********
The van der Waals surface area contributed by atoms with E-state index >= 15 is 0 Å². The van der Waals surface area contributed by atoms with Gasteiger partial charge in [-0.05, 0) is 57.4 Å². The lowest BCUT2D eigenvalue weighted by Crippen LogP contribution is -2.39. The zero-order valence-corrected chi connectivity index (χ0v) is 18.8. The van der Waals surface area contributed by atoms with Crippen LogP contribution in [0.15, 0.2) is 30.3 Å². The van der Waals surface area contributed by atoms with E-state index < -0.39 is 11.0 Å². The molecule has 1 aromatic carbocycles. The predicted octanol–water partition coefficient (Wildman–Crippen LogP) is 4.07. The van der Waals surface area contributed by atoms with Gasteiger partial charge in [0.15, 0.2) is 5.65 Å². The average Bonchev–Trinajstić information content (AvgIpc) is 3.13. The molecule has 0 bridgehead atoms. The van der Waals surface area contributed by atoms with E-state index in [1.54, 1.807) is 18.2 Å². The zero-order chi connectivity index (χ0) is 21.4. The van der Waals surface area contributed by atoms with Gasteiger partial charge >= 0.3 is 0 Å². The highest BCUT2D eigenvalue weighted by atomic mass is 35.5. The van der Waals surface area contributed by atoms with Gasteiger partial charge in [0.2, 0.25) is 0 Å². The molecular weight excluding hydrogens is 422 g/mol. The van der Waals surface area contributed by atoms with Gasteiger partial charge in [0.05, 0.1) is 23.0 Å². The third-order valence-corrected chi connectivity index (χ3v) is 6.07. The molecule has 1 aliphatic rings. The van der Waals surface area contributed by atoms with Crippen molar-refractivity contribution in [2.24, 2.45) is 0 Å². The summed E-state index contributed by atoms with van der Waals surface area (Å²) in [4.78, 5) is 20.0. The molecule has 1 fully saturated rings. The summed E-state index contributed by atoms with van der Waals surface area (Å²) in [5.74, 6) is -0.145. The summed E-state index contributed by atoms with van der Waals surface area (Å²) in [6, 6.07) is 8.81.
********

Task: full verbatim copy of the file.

The van der Waals surface area contributed by atoms with E-state index >= 15 is 0 Å². The van der Waals surface area contributed by atoms with Gasteiger partial charge in [-0.05, 0) is 57.4 Å². The lowest BCUT2D eigenvalue weighted by Crippen LogP contribution is -2.39. The zero-order valence-corrected chi connectivity index (χ0v) is 18.8. The van der Waals surface area contributed by atoms with Crippen LogP contribution in [0.15, 0.2) is 30.3 Å². The van der Waals surface area contributed by atoms with E-state index < -0.39 is 11.0 Å². The molecule has 1 aromatic carbocycles. The predicted octanol–water partition coefficient (Wildman–Crippen LogP) is 4.07. The van der Waals surface area contributed by atoms with Gasteiger partial charge in [0.15, 0.2) is 5.65 Å². The average Bonchev–Trinajstić information content (AvgIpc) is 3.13. The molecule has 0 bridgehead atoms. The van der Waals surface area contributed by atoms with E-state index in [1.54, 1.807) is 18.2 Å². The zero-order chi connectivity index (χ0) is 21.4. The van der Waals surface area contributed by atoms with Gasteiger partial charge >= 0.3 is 0 Å². The highest BCUT2D eigenvalue weighted by atomic mass is 35.5. The van der Waals surface area contributed by atoms with Gasteiger partial charge in [0.2, 0.25) is 0 Å². The molecular weight excluding hydrogens is 422 g/mol. The van der Waals surface area contributed by atoms with Gasteiger partial charge in [0.05, 0.1) is 23.0 Å². The third-order valence-corrected chi connectivity index (χ3v) is 6.07. The molecule has 1 aliphatic rings. The van der Waals surface area contributed by atoms with Crippen molar-refractivity contribution in [2.24, 2.45) is 0 Å². The summed E-state index contributed by atoms with van der Waals surface area (Å²) in [4.78, 5) is 20.0. The molecule has 1 fully saturated rings. The summed E-state index contributed by atoms with van der Waals surface area (Å²) in [5.74, 6) is -0.145. The summed E-state index contributed by atoms with van der Waals surface area (Å²) in [6, 6.07) is 8.81.